Outrage over the recent killing of a healthy giraffe at a Danish zoo misses a crucial point, an official argued.
"Conservation is not always simple. It's not always clean," said Lesley Dickie, executive director of the European Association of Zoos and Aquaria, a European body governing 345 institutions.
"I'm afraid that when we have limited space in zoos -- and it's limited because of problems in the wild, of course, and more and more animals need our help -- then we sometimes have to make these really tough decisions."
The Copenhagen Zoo said it "euthanized" the animal, named Marius, to avoid inbreeding. A veterinarian shot Marius with a rifle as he leaned down to munch on rye bread, a favorite snack. After an autopsy the giraffe was dismembered in front of an audience that included children and fed to the zoo's lions, tigers and leopards.
While some American zoo officials have said this is not standard practice for their facilities, Dickie said that this can be chalked up to a misunderstanding about what is "normal in Danish culture" and that zoological experts could do a better job of communicating.
"People have perhaps lost sight of the bigger picture and perhaps we as zoos have not been good at explaining why on very few occasions we need to make decisions like this," she said.
Staff at the zoo have received death threats as debate rages online over the killing, which took place despite a petition signed by thousands of animal lovers.
Several staff members were targeted after the giraffe was shot Sunday, Copenhagen Zoo spokesman Tobias Stenbæk Bro told CNN on Monday. He added that Bengt Holst, director of research and conservation at Copenhagen Zoo "received threats via telephone and e-mails."
"Our giraffes are part of an international breeding program, which has a purpose of ensuring a sound and healthy population of giraffes," Holst told CNN. "It can only be done by matching the genetic composition of the various animals with the available space. ... When giraffes breed as well as they do now, then you will inevitably run into so-called surplus problems now and then."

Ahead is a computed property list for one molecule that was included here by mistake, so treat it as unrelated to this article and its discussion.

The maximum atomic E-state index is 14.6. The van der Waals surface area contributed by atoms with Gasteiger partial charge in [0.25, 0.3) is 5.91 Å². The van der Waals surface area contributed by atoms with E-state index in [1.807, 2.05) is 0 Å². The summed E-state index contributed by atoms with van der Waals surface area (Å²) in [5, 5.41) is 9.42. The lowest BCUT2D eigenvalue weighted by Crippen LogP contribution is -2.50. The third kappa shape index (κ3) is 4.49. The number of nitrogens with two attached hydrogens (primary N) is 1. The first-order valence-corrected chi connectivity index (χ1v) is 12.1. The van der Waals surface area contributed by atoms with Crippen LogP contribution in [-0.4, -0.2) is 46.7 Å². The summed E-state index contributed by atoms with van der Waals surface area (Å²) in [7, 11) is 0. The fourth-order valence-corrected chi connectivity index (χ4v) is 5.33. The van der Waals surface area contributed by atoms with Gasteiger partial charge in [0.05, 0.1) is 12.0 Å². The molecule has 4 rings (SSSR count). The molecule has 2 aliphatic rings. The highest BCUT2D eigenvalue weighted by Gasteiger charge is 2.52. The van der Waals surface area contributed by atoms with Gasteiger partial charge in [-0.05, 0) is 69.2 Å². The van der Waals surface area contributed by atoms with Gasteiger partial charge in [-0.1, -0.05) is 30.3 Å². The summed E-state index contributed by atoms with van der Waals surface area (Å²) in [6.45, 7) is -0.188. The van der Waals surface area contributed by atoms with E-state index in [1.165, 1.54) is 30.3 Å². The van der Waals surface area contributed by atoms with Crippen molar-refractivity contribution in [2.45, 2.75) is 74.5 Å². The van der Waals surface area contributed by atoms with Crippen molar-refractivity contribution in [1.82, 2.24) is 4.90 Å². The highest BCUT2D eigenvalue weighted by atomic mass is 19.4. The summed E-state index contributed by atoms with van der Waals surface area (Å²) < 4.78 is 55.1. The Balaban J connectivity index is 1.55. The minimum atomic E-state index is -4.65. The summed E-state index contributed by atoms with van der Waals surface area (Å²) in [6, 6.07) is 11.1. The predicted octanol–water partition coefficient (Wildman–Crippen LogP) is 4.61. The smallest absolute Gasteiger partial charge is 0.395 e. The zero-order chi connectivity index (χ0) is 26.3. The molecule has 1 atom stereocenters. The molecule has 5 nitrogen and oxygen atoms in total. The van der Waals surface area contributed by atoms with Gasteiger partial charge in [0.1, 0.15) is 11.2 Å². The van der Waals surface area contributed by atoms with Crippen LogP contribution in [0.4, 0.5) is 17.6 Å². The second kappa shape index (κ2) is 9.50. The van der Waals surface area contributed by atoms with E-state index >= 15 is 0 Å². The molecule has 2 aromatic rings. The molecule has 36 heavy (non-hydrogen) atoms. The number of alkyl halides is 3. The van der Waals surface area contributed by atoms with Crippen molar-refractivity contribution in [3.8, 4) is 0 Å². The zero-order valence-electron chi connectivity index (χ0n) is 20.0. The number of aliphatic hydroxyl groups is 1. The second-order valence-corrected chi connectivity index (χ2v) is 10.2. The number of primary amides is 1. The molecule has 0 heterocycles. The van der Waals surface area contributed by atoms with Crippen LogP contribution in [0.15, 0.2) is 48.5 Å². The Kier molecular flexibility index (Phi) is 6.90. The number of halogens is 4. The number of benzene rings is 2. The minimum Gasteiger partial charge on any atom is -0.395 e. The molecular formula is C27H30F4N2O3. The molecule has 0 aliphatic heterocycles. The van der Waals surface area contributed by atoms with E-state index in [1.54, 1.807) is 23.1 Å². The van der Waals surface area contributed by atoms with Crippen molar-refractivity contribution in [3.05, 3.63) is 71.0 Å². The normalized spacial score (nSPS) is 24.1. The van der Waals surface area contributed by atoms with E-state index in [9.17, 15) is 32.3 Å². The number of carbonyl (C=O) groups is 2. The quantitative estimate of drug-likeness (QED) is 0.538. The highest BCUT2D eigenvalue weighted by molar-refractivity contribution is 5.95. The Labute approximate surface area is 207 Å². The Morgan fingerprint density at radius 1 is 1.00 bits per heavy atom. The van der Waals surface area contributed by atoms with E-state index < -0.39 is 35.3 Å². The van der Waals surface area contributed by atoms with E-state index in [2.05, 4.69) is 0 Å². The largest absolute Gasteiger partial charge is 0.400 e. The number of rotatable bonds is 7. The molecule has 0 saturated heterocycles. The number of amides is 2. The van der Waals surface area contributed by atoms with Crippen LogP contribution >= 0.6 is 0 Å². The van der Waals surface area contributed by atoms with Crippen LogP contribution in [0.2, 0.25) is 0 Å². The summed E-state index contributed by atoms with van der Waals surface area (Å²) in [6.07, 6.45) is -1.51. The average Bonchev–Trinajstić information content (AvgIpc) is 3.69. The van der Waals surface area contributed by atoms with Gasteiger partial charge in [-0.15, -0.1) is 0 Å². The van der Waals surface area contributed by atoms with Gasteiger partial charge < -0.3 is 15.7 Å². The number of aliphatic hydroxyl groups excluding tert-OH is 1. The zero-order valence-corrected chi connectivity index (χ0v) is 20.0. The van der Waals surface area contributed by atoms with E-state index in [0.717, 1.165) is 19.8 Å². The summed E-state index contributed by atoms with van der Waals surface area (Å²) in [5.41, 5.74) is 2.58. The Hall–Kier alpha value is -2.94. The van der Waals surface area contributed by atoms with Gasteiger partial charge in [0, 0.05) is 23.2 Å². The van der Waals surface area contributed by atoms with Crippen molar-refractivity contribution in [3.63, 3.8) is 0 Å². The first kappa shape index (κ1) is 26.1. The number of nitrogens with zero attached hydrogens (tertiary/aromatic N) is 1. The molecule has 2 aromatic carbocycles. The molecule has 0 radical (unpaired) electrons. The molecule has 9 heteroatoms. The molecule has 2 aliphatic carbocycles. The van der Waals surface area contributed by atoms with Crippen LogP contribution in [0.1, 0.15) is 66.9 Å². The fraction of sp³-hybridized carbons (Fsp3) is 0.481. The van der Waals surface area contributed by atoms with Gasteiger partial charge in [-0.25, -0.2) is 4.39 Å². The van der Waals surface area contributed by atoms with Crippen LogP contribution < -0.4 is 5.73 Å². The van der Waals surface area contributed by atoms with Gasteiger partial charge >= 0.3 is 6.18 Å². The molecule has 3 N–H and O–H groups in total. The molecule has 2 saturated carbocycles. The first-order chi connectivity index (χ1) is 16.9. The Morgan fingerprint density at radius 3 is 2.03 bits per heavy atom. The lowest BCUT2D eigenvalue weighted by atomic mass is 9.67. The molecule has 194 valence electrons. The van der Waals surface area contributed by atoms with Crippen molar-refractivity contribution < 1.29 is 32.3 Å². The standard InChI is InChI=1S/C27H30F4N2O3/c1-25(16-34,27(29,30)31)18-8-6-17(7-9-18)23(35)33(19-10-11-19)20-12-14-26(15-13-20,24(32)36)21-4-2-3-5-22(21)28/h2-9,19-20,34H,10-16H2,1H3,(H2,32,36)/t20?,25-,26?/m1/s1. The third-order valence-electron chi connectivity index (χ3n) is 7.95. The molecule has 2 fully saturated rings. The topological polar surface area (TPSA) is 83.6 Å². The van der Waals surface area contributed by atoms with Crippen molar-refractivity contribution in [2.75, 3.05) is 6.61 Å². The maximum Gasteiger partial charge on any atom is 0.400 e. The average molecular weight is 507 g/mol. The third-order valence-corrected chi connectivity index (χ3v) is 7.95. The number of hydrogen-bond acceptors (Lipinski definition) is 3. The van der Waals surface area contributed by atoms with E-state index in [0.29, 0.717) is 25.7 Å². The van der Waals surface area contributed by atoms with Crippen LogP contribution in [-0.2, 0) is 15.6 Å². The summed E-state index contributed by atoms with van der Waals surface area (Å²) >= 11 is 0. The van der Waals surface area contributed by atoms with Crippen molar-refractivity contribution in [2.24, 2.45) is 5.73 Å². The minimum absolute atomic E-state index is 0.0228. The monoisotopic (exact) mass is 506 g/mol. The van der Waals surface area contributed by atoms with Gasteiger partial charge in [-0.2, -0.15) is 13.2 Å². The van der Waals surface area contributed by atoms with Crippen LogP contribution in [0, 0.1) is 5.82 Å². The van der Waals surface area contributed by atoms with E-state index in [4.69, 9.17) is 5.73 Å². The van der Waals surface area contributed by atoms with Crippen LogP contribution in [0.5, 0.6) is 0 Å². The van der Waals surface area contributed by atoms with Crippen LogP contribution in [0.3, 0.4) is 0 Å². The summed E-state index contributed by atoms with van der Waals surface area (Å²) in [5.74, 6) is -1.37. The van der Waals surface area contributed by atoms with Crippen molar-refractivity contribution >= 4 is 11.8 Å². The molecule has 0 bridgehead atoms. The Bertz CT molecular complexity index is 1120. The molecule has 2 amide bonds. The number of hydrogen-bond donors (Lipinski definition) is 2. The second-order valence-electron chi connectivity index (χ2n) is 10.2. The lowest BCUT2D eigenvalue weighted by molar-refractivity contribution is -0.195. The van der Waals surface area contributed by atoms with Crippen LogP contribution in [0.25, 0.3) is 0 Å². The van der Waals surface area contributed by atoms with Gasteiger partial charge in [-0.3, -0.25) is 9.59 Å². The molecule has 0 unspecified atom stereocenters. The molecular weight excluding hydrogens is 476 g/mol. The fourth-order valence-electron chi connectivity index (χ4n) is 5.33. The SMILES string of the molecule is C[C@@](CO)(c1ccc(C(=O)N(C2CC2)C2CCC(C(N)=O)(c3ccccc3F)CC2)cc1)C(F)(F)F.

As for the public autopsy, Holst said Monday that the zoo staff saw it as a learning opportunity because zoos have an obligation "not to make nature into a Disney World," but rather show those interested in "the real thing."
He further pointed out that most of the children in attendance brought their parents to the autopsy, not vice versa.
"It's not by accident that people came by here," he said.
This may speak to the cultural gap Dickie referenced. At the Copenhagen Zoo, she said, all euthanized animals are autopsied, with some parts used for research and the rest of the animal fed to the zoo's carnivores.
"They strongly believe that the public should know how autopsies are done, what is the work of a vet in the zoo," she said.
Shame on whom?
That didn't dull the outrage sparked by the killing, as many people expressed their revulsion on the zoo's Facebook page.
"I find the killing of innocent baby giraffe Absolutely Barbaric. And to do it in front of children just desensitizes them to brutal killing of animals. SHAME ON YOU!" Hope Welch posted Monday.
However some users pointed out the hypocrisy of those who criticized the zoo without any understanding of the reasons behind the decision, or who ate meat without knowing its true origin. "The level of crass hypocrisy demonstrated by the vast majority of comments on this thread is absolutely repugnant. Shame on you, armchair warrior, shame on you," wrote Matthew Ogden.
More than 27,000 people had signed a "Save Marius" petition, appealing for a last-minute change of heart. "The zoo has raised him so it is their responsibility to find him a home," author Maria Evans wrote on the petition site.